Sheila Struckmeyer

sheila5Sheila was raised on an organic farm in Fort Bragg and learned to make soaps, facial scrubs, and lip balms. She never imagined this knowledge would allow her to earn a living. As so often happens in life, one thing led to another and here she is—the owner of Bella Mia, a petite treasure tucked into the back room of Understuff on Main Street.

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Born in 1976, Sheila grew up with a large extended family on the same property where her mother was raised. In addition to farming, her dad was a woodworker. “My family was self-sufficient. The attitude was if you want to do something, just do it. There were few limitations.”

Her mother had a passion for growing the unusual—like kohlrabi and currants. “In the early eighties these were novelties. Margaret Fox and Chris Kump (then owners of Café Beaujolais) were on the culinary edge and used uncommon ingredients in their dishes. Whenever I’d go on a delivery with my mom, Margaret would feed us something yummy.”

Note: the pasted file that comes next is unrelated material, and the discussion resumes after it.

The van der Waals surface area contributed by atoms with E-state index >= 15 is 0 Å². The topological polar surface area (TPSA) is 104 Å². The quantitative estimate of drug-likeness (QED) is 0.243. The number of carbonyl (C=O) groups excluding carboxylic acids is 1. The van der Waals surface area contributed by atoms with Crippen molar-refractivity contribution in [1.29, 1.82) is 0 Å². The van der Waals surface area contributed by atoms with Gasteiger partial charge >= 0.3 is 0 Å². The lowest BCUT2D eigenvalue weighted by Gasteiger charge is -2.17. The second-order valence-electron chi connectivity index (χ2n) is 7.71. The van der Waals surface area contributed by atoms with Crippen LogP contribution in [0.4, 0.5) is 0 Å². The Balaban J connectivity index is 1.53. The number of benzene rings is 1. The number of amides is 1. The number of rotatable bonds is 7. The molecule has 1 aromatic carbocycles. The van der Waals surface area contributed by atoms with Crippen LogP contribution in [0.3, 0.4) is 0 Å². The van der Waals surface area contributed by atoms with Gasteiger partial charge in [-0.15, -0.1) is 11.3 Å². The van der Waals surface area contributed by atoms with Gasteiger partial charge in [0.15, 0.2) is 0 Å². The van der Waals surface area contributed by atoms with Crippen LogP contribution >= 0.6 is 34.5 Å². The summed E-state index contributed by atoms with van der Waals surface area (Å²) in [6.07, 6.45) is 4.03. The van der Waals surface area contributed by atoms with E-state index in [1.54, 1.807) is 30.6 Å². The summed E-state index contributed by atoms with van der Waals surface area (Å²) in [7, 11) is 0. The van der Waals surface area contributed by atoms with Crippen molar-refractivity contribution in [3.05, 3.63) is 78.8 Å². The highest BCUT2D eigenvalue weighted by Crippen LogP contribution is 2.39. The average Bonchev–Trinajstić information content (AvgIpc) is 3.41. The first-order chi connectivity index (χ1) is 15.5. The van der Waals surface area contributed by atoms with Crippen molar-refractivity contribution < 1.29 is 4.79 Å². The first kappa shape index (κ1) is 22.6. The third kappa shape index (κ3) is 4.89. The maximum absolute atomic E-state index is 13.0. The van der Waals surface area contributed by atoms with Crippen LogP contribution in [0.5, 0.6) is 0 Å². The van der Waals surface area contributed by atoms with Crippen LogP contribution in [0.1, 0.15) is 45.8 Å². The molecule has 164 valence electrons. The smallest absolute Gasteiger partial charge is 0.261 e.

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The effervescent Sheila welcomes visitors to her beautiful store.

Sheila’s formal education was a mixture of private, public and home schooling. “For a while I went to a Hippie school where no outdoor shoes were allowed inside. We had to change into Chinese slippers, and call teachers by their first names.” As a teenager in the early nineties, she wanted to go to “normal” school and wear designer jeans. She went to Mendocino High for a year before enrolling herself in Fort Bragg High. “They asked, ‘Where are your parents?’ I said, ‘Why do they need to be here?’” She laughs. “I was taught to take charge of things on my own. I never asked them to come with me.”